The Cinefessions crew loves sharing their opinions on films, but not every movie can get the attention it deserves with a full review. Enter the Cinefessions’ Capsule Reviews. These capsule reviews cover five of the most important aspects of a film, which allow the crew to deliver their opinions on any movie clearly, decisively, and with brevity. These are not our full thoughts on any film, just a highlighting of the major pros and/or cons.
Marc Webber is as much a revelation here as Macon Blair is in Blue Ruin. He plays Elliot’s transformation perfectly, and I wanted to continue watching to see just how far he would let himself go. His brother is mentally handicapped, and Devon Graye plays this role with immense believability. I last saw Graye in Tusk (2011), where I pointed him out as an actor with a bright future in front of him. As good as he was there, he is ten times better here in a much different role.
Story & Script
If you had the opportunity to kill a fly to win $1,000 from an unknown source, you would probably at least try it. When that money hits your account, you may not think twice when that same unknown source promises $6,000 to eat that recently deceased fly. If you complete these two, you have successfully finished the first two of thirteen challenges. The problem is that these challenges get more and more grim as they continue, and this is the problem that Elliot faces. He is a father-to-be, the caregiver to a mentally handicapped brother, and trying to put together a wedding all at the same time. Oh, and his racist dad needs to move in because they cannot afford the assisted living facility he is currently in because Elliot just got fired from his job. Bad day, right? Well his story is what drives this film forward, and it gets more and more fascinating with every challenge. It’s a really strong idea, and it’s executed flawlessly.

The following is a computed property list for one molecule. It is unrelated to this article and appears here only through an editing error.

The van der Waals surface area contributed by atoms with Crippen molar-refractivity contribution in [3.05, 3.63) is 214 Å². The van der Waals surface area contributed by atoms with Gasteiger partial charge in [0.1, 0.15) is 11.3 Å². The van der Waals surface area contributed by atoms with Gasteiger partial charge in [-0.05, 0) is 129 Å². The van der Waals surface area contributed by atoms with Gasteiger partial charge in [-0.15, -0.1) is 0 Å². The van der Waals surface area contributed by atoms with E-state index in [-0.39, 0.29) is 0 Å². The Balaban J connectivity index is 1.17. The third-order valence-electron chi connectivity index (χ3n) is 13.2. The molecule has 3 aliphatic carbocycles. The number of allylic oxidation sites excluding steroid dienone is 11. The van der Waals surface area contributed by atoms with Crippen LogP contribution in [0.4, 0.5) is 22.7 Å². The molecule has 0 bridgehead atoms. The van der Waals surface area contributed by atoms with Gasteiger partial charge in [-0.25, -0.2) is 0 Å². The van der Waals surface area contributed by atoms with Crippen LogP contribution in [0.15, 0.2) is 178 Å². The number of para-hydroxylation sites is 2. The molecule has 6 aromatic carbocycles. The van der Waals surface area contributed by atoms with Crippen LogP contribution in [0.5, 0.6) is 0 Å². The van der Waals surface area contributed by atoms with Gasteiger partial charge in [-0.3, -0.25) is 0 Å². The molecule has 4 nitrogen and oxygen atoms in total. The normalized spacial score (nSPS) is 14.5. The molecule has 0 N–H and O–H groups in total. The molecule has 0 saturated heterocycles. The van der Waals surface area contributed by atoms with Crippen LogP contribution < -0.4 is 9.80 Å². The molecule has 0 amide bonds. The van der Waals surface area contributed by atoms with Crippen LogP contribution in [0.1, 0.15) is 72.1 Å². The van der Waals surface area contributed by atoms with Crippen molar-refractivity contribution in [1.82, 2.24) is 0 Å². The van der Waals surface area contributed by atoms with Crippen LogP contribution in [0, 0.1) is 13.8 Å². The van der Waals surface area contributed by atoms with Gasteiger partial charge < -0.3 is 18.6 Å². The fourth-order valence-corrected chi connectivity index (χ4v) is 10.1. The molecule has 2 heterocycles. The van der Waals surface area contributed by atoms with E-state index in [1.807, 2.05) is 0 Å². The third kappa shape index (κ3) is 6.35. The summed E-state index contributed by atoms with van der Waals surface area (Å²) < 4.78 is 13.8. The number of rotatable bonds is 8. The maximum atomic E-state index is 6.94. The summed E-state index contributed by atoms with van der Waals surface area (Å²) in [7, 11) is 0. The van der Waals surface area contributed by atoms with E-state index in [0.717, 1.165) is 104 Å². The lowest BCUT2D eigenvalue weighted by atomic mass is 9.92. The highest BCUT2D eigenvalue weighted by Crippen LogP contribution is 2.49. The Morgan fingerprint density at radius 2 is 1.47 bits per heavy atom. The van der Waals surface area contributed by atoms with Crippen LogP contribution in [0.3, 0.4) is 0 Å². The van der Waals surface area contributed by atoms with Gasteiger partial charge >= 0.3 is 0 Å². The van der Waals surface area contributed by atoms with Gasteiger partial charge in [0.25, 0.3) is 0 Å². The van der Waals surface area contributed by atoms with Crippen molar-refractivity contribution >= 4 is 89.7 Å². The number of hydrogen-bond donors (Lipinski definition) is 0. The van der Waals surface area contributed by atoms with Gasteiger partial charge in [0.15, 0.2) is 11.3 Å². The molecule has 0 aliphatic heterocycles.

The way that Daniel Stamm is able to piece this puzzle together is excellent. There is never a dull moment in 13 Sins. What amazes me most is that even the beginning of the film, when we are just learning of Elliot’s life, is exciting to watch. One wonders how badly Elliot’s day can possibly get. The gore effects are done shockingly well, too, and every different challenge makes for a visual feast.
I will admit that, outside of Hellboy, Ron Perlman can be hit or miss for me. Even though he plays pretty much one note this entire film, there’s something about him in this that I genuinely liked. He puts on a strong performance as the Detective, and following his story is almost as interesting as following Elliot around. The way 13 Sins ends up is absolutely brutal, and I did not see the ending coming at all, which is refreshing.
This isn’t an easy film to watch because of the subject matter, but it’s one I will definitely revisit in the future just because it is so damn good.
13 Sins is an excellent horror film. The pace never slows down, and I was eager as hell to get to the final act to see how it all ended up. The ending is unexpected and much more difficult to watch than I could have imagined, which puts 13 Sins close to the top of my under-appreciated films of 2014 (well, excluding Cinefessions, of course, where it ended up on two 2014 Top 10 lists).
Branden has been a film fan since he was young, roaming the halls of Blockbuster Video, trying to find the grossest, scariest looking VHS covers to rent and watch alone in the basement. It wasn’t until recently, though, that Branden started seeking out the classics of cinema, and began to develop his true passion for the art form. Branden approaches each film with the unique perspective of having studied the art from the inside, having both a bachelor’s and master’s degree in acting. He has been a film critic since 2010, and has previously written for Inside Pulse Movies, We Love Cult, and Diehard Gamefan. His biggest achievement as a film critic, to date, has been founding Cinefessions and turning it from a personal blog to a true film website, housing hundreds of film and television reviews, and dozens of podcasts.